Admit it, in your head you are singing along to the Neighbours theme tune and picturing the 1980s gregarious yellow and blue intro credits? I know I am.
I’m a proud 1980s bairn, permanently convinced the era was ten years ago instead of the four decades that have passed since.
When Neighbours began in 1985, I was eight years old and it was Mum’s favourite go-to soap, after The Sullivans, went off air featuring a war that lasted, at least in terms of storylines, for well over ten
The showtimes of 1.30pm and 5.30pm became a daily timestamp long before the days of on demand.
I remember being on holiday in Berwick-upon-Tweed with my folks, wee brother, Nana and Granddad and us all traipsing back to the caravan for lunchtime, so we didn’t have wait a full four hours before the teatime re-play.
I knew the names as well as my own; Des, Daphne, Mike, Helen, Jim, and Paul Robinson, not forgetting Plain Jane Superbrain.
The storylines were comfortable.
There was no Fallon from The Colby’s being picked up by an alien ship for the inhabitants of Ramsay Street thank you very much.
It was all about family and romance tinged with enough angst to spin a storyline over six months.
Collectively we followed the dilemmas of whether Bouncer the dug would pick nice Mike or mean Mrs Mangel.
Harold losing and regaining his memory - Bobby Ewing anyone?
And we all know the wedding of Scott and Charlene in 1988 watched by over 20 million people.
Followed by the time Kylie Minogue and Jason Donovan appeared at Jackie O’s one Saturday night.
Neighbours heralded consumer change, long before merchandising became a clickable option on your Etsy shop site a plethora of magazines devoted to the cast became available.
At 11 years old, I remember religiously stalking the newsagents at Templehall shops for one such offering and saving up my pocket money for weeks to buy it.
Years passed and heralded the daily commute to Edinburgh. I watched Margot Robbie, Guy Pierce and even good old Jim Robinson, Alan Dale, scale the ropes in Hollywood with a hint of pride.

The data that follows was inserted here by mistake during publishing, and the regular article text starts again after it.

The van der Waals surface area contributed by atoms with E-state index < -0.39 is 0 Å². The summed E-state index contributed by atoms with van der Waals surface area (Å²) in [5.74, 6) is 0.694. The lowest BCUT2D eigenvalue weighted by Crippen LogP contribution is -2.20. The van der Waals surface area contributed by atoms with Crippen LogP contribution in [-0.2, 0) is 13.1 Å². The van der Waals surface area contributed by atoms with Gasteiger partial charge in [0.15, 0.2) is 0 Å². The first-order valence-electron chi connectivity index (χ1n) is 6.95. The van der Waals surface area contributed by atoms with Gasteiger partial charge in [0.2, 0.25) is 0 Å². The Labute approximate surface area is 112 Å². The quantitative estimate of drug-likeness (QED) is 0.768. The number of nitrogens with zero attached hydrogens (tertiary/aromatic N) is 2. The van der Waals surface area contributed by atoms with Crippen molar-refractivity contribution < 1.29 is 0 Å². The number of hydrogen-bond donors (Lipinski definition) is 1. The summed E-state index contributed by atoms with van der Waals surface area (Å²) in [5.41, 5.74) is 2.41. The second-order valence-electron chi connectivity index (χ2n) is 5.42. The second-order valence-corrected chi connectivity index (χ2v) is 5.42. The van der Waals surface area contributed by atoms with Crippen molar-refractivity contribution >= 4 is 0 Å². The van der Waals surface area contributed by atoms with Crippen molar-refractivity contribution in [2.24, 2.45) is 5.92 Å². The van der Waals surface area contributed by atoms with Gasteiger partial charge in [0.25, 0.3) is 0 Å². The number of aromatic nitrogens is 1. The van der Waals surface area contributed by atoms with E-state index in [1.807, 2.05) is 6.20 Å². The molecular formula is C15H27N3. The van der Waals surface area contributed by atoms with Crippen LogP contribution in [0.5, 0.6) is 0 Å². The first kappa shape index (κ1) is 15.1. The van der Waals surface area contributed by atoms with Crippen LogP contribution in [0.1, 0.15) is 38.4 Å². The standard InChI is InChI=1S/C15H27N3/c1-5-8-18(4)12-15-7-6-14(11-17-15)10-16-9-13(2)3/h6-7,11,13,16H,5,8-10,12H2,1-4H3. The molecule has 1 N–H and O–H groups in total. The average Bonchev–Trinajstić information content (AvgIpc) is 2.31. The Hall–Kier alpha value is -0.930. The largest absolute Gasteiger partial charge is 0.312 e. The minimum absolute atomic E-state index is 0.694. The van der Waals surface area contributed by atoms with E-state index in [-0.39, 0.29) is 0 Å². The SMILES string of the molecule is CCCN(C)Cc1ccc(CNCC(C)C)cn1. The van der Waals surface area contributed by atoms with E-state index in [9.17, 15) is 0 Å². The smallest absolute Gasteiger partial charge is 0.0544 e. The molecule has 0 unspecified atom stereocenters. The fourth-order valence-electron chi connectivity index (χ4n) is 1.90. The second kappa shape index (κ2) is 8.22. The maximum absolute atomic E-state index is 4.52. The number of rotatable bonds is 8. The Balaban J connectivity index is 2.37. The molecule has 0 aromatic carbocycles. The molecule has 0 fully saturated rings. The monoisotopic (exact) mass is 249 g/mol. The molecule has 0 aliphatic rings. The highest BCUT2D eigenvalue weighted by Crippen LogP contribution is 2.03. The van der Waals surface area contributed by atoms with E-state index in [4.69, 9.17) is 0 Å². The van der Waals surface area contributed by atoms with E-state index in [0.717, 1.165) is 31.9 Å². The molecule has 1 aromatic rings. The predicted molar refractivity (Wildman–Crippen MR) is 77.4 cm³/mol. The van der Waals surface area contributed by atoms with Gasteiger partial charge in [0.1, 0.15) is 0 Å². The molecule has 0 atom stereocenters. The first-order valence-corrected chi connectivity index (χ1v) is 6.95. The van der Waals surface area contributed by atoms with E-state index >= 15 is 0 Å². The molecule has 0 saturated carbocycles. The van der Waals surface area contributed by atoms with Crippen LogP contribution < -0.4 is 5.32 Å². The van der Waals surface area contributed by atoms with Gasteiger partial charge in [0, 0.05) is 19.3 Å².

When Natalie Imbruglia topped the charts with ‘Torn’ I bought the single along with everyone else.
And of course let us not forget the phenomenal success of Kylie Minogue, our adopted national treasure and disco icon.
Some attempts were less notable. Who else remembers when husky voiced Madge and dithering Harold did not top the charts with an ‘Old Fashioned Christmas’ or Stefan Dennis aka Paul Robinson’s ‘Don’t It Make You Feel Good,” which hit number 16 in 1989? Unfortunately, it did not.
Nevertheless, despite declining ratings in recent years, the characters of Erinsborough continued to entertain us undeterred.
Fast forward to lockdown in March 2020 and it is the first time in years I have been home at teatime.
Working from home after years of being in an office was weird and the three second commute to the kitchen welcome and strange. Flicking the tv channels after work, I heard that theme tune and relaxed into the couch. This I knew.
Once again, it become a daily staple in between Scottish Government briefings and daily walks.
Neighbours has spent 37 years in our living rooms, playing on the background to our own lives.
On my daily walk, I walk past the same folk, the same dugs on the same streets at the same time and share a mutual wave in acknowledgement.
It is the same experience having a morning coffee at Cupcake Coffee Box on the High Street.
I do not know most of my fellow patrons by name, but I know their coffee orders and their preferred seat.
I began to see Neighbours as a reflection of our own Kirkcaldy community; friendly, nosy, and there when you need it.
When it was announced in March the series was coming to end, it was clear I was not the only one who felt the loss of these fictional folk in Ramsay Street.
Social media posts bemoaned the news and campaigns ultimately unsuccessful were launched.
So, I will be watching the last episode with a hint of sadness and a truckload of nostalgia.
It’s had a good run and through the experience of lockdowns it made the day a little easier. And for that I’m grateful.
Now, what time is Home and Away on?